Insist that he tell the clergy and congregation that you and anyone else should have the complete right and freedom to join or to leave the church, and neither the clerics nor the churchgoers should ever, ever penalize anyone socially or any other way for deciding what is best for their own lives. That is one of the major reasons why people get fed up with churches, and reacting with more of it only drives them further away. He should give the assembly some stern sermons about not believing or spreading rumors and about not judging others, and in addition to that, he should give the staff training in challenging and stopping rumors.
Tell him that the most revealing test of how well a Christian has actually adopted the best teachings of Jesus is in how lovingly they treat people who are not part of their church, and who do not necessarily agree with their views. So far his flock is failing that test very badly. The fact that “nobody’s perfect” is not an excuse for them doing this, or an excuse for him to allow them to do this.
Do not allow yourself to be sucked into any debate about the existence of God. If he tries to start that, just say “I’m sorry, discussing that is a waste of our time. I’m concerned about this abuse from your followers in the here and now.” If he asks why don’t you believe, remember you don’t have to justify your lack of belief. In your mind, consider him a salesman who has failed to convince you to buy his product, because he doesn’t have his product to show you, and his sales pitch is full of holes. If you want to respond at all, just shrug your shoulders, and say that you’ve listened to many people for a long time, and no one has convinced you. Then move back to your demands for him to clean up his church’s act.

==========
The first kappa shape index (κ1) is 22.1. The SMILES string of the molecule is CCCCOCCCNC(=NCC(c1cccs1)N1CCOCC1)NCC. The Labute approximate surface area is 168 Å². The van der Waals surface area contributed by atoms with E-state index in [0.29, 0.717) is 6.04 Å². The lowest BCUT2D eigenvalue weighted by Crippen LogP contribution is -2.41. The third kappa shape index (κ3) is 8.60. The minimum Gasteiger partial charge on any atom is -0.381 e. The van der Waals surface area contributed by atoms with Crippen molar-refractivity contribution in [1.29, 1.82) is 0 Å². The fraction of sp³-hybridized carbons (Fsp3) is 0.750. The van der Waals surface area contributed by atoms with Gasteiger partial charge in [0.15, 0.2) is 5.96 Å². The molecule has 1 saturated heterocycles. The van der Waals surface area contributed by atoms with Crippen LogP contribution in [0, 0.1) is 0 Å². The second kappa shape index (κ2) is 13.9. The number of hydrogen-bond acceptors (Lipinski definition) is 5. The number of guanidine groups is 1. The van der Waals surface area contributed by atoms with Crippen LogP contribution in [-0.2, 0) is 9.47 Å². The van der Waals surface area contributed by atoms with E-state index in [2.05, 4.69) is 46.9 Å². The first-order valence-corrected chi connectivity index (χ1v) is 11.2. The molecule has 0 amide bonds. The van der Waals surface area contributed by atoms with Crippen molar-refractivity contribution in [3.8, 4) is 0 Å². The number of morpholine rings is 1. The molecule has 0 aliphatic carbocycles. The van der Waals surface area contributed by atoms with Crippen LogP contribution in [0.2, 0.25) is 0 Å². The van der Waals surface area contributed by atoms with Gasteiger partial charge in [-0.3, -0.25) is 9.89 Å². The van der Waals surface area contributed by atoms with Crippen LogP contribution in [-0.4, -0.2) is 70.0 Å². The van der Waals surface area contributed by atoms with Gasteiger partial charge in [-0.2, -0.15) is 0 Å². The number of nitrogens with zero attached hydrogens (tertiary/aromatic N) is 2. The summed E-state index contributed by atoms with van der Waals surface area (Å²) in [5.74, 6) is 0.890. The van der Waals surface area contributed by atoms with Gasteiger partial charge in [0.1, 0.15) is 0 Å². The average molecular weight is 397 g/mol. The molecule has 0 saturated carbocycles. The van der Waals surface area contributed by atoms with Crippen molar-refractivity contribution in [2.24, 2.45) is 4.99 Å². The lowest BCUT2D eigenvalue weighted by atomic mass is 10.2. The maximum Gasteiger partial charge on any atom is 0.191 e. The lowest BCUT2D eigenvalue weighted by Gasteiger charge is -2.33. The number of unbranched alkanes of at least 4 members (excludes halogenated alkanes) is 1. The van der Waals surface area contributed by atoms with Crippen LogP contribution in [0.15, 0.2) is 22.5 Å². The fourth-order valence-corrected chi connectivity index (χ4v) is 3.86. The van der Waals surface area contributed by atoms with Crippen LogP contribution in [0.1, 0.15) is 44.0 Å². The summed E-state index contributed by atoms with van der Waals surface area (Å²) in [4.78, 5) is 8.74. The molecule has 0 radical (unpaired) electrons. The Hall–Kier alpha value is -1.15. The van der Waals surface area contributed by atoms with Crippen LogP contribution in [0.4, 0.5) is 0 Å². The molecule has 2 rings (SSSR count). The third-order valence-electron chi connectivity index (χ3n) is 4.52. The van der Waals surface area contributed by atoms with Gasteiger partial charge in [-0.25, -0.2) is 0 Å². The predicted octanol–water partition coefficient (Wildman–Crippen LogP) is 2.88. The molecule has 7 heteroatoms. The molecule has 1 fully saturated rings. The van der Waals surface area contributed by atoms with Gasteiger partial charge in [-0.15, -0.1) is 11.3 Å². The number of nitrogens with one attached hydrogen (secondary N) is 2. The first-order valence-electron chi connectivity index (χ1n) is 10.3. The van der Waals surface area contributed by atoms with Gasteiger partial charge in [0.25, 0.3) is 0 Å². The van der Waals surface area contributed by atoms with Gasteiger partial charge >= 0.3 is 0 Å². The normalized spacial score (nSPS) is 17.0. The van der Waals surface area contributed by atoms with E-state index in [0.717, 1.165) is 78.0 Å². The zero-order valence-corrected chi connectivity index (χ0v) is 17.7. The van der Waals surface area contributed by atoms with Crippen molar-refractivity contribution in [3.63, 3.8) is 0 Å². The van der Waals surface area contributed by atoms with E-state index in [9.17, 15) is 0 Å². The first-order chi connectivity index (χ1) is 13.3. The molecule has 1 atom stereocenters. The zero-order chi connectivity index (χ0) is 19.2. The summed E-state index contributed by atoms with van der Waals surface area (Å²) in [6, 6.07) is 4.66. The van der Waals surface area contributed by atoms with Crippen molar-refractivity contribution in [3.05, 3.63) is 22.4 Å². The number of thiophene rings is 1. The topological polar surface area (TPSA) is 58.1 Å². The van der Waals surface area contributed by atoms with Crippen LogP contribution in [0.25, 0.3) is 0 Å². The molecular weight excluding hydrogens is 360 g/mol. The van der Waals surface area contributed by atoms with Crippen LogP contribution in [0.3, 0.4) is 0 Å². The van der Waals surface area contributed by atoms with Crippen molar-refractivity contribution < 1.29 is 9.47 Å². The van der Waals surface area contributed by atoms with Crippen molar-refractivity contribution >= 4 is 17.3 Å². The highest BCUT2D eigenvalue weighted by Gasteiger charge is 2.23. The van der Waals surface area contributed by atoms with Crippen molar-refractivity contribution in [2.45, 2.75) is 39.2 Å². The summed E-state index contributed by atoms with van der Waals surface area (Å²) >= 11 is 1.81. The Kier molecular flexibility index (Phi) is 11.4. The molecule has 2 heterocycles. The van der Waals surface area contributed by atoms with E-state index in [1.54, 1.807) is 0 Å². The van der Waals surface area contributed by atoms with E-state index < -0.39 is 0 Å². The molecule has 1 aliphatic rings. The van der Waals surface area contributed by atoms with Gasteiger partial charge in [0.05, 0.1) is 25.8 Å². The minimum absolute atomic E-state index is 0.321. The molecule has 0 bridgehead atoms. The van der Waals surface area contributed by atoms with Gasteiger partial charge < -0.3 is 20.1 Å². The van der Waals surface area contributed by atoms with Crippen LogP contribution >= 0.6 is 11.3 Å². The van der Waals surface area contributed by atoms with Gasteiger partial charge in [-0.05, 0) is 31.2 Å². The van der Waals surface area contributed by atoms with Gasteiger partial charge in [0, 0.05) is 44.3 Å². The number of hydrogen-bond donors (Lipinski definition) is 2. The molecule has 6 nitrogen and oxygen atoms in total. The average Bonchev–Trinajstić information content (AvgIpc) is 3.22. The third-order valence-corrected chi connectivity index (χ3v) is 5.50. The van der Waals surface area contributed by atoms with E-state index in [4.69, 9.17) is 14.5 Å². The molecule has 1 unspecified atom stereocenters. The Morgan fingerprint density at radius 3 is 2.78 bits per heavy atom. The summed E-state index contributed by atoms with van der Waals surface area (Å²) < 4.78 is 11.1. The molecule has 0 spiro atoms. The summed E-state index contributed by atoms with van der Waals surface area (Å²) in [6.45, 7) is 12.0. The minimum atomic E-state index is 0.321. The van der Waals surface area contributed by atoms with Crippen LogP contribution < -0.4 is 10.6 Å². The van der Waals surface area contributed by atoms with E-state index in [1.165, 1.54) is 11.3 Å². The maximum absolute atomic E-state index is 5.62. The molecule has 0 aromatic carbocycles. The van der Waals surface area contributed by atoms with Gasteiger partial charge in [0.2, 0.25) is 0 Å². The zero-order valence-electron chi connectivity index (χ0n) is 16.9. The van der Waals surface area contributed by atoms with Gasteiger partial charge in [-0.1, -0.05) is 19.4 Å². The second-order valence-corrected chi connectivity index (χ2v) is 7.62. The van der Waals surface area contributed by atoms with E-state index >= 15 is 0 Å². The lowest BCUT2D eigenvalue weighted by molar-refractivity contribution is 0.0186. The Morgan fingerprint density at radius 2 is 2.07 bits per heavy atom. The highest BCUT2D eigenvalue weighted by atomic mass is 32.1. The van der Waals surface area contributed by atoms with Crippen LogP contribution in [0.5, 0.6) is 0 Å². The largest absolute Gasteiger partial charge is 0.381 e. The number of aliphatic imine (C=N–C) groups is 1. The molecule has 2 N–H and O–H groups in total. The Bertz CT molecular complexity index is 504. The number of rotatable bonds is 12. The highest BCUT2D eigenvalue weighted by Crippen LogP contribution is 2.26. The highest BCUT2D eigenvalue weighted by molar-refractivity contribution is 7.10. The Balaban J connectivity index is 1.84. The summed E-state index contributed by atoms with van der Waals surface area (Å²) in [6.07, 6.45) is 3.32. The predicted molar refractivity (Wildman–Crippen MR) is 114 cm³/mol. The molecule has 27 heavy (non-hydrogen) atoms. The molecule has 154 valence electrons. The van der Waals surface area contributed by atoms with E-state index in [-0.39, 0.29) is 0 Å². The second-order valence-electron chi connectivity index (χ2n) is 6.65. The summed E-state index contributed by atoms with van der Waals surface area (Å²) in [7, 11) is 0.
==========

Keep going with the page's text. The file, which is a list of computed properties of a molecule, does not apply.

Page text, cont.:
Assure him that while you’re sure he will do these things to be a better steward of the people he’s supposed to be guiding, you will be watching for the results. Let him finish his tea if he hasn’t already spilled it on himself, thank him for coming, and in the most courtly manner, send him on his way.
Now as for your in-laws, I suspect that they haven’t been quietly “ignoring the elephant in the room.” I suspect that they are at least part of the impetus behind this calumny. The first thing to do is to forget trying to avoid “causing an upset or a huge family argument.” You already had that, and it hasn’t really gone away. If they want to start another ruckus, make use of their door. If they start a quarrel at your house, show them how to use your door. Tell them that when they can act like adults instead of brats, you’ll talk again, maybe.
You should not have to “prove to your husband’s family that you didn’t change him and that he made his own decisions.” He should do that, and just like with the Deacon, he should make it clear in a polite but completely non-apologetic way.
Kate, I hope this helps you to feel more confident and assertive. Remember, you’ve done nothing wrong, they have. Memorize these basic rights of assertion that pertain to your situation:
You have the right to expect respect.
You have the right to act in your own best interest.
You have the right to defend yourself against abuse or aggression.
You have the right to make a request.
You have the right to turn down a request.
You have the right to think about any question before answering.
I wish you and your husband well. Let us know how it goes.